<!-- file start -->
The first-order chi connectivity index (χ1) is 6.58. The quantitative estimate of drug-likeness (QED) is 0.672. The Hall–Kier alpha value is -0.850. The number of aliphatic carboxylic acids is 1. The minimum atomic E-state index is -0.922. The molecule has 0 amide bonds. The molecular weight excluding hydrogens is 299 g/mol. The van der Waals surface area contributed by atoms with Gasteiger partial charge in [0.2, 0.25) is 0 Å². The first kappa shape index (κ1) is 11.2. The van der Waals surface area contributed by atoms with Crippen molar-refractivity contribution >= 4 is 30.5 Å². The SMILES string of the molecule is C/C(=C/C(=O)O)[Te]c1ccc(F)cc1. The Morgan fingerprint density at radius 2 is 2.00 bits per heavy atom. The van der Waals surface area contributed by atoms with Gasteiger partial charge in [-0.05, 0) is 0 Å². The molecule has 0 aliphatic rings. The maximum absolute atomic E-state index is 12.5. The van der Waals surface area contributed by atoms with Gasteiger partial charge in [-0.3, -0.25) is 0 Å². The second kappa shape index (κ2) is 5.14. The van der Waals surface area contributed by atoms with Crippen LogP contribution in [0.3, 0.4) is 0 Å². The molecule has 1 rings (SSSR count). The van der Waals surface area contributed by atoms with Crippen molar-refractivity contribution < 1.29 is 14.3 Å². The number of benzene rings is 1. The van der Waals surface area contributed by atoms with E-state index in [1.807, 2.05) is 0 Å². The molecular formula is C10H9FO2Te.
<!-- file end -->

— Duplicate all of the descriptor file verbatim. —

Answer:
The first-order chi connectivity index (χ1) is 6.58. The quantitative estimate of drug-likeness (QED) is 0.672. The Hall–Kier alpha value is -0.850. The number of aliphatic carboxylic acids is 1. The minimum atomic E-state index is -0.922. The molecule has 0 amide bonds. The molecular weight excluding hydrogens is 299 g/mol. The van der Waals surface area contributed by atoms with Gasteiger partial charge in [0.2, 0.25) is 0 Å². The first kappa shape index (κ1) is 11.2. The van der Waals surface area contributed by atoms with Crippen molar-refractivity contribution >= 4 is 30.5 Å². The SMILES string of the molecule is C/C(=C/C(=O)O)[Te]c1ccc(F)cc1. The Morgan fingerprint density at radius 2 is 2.00 bits per heavy atom. The van der Waals surface area contributed by atoms with Gasteiger partial charge in [-0.05, 0) is 0 Å². The molecule has 0 aliphatic rings. The maximum absolute atomic E-state index is 12.5. The van der Waals surface area contributed by atoms with Gasteiger partial charge in [-0.3, -0.25) is 0 Å². The second kappa shape index (κ2) is 5.14. The van der Waals surface area contributed by atoms with Crippen LogP contribution in [0.3, 0.4) is 0 Å². The molecule has 1 rings (SSSR count). The van der Waals surface area contributed by atoms with Crippen molar-refractivity contribution < 1.29 is 14.3 Å². The number of benzene rings is 1. The van der Waals surface area contributed by atoms with E-state index in [1.807, 2.05) is 0 Å². The molecular formula is C10H9FO2Te.